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A few hours after her arrest, Mahsa Amini's family was informed that she had been hospitalized.

The death of a 22-year-old Iranian woman three days after she was taken into police custody for allegedly breaking the country's hijab rules has sparked strong reactions both domestically and internationally.

Doctors on September 16 declared Mahsa Amini dead after she showed no brain activity since falling into a coma after being admitted to the hospital, sources told RFE/RL’s Radio Farda.

Eyewitnesses to her arrest told journalists that Amini appeared to have been beaten inside the morality police van while being taken to the detention center.

The report of Amini's death sparked protests in Tehran. Videos posted on social media showed protesters chanting "Death to the dictator" -- a reference to Supreme Leader Ayatollah Ali Khamenei -- as drivers honked their car horns in a Tehran square near the hospital where Amini was treated.

The White House on September 16 called Amini's death "unforgivable."

"We are deeply concerned by the death of 22-year-old Mahsa Amini, who was reportedly beaten in custody by Iran's morality police. Her death is unforgivable. We will continue to hold Iranian officials accountable for such human right abuses," President Joe Biden's national-security adviser, Jake Sullivan, said on Twitter.

Robert Malley, the U.S. envoy for Iran who is involved in efforts to revive the 2015 nuclear deal, said those responsible for her death must be held accountable.

"Mahsa Amini's death after injuries sustained in custody for an 'improper' hijab is appalling," he said on Twitter. "Iran must end its violence against women for exercising their fundamental rights."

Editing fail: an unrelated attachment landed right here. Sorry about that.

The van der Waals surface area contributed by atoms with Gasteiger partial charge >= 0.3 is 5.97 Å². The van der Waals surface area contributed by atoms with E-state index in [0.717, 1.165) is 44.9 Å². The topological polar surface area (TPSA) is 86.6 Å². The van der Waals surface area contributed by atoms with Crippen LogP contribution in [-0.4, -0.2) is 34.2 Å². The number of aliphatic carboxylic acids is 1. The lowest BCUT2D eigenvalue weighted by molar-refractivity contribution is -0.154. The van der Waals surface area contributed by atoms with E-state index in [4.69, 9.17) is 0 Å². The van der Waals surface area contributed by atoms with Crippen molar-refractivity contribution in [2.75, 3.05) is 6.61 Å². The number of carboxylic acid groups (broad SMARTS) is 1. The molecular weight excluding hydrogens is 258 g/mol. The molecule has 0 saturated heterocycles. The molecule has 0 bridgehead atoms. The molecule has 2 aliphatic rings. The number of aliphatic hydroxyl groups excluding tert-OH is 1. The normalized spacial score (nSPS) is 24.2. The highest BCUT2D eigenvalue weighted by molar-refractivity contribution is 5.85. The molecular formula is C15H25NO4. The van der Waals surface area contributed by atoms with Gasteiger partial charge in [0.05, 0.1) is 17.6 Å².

Amnesty International also reacted, calling for an investigation into the “suspicious” death.

"The so-called 'morality police' in Tehran arbitrarily arrested her three days before her death while enforcing the country's abusive, degrading and discriminatory forced veiling laws. All agents and officials responsible must face justice," the human rights group added.

Amini had traveled from the western Iranian province of Kurdistan to Tehran to meet relatives when she was arrested on September 13.

A few hours after her arrest, her family was informed that Amini had been hospitalized.

Mojgan Amini, Mahsa's mother, told RFE/RL in an interview shortly before the news of her daughter's death that her family has filed a complaint with the Tehran police.

"My daughter was in perfect health before her arrest," she said.

The media center of the Tehran police department has denied eyewitness claims that Amini was beaten, saying she was transferred to one of the police departments in Tehran for "justification and education" about the hijab when she "suddenly suffered a heart problem."

Amini's death also provoked widespread reaction in social networks.

American actress Leah Remini asked her followers to join her in sharing Mahsa's name and story.

"The fact that she was arrested for the improper wearing of the hijab makes it even more horrifying," Remini said in a tweet.

Some Iranian lawmakers have also criticized the behavior of police over the incident, while President Ebrahim Raisi has asked the interior minister to investigate the case.

In a statement on September 16, Tehran police insisted "there was no physical encounter" between officers and Amini.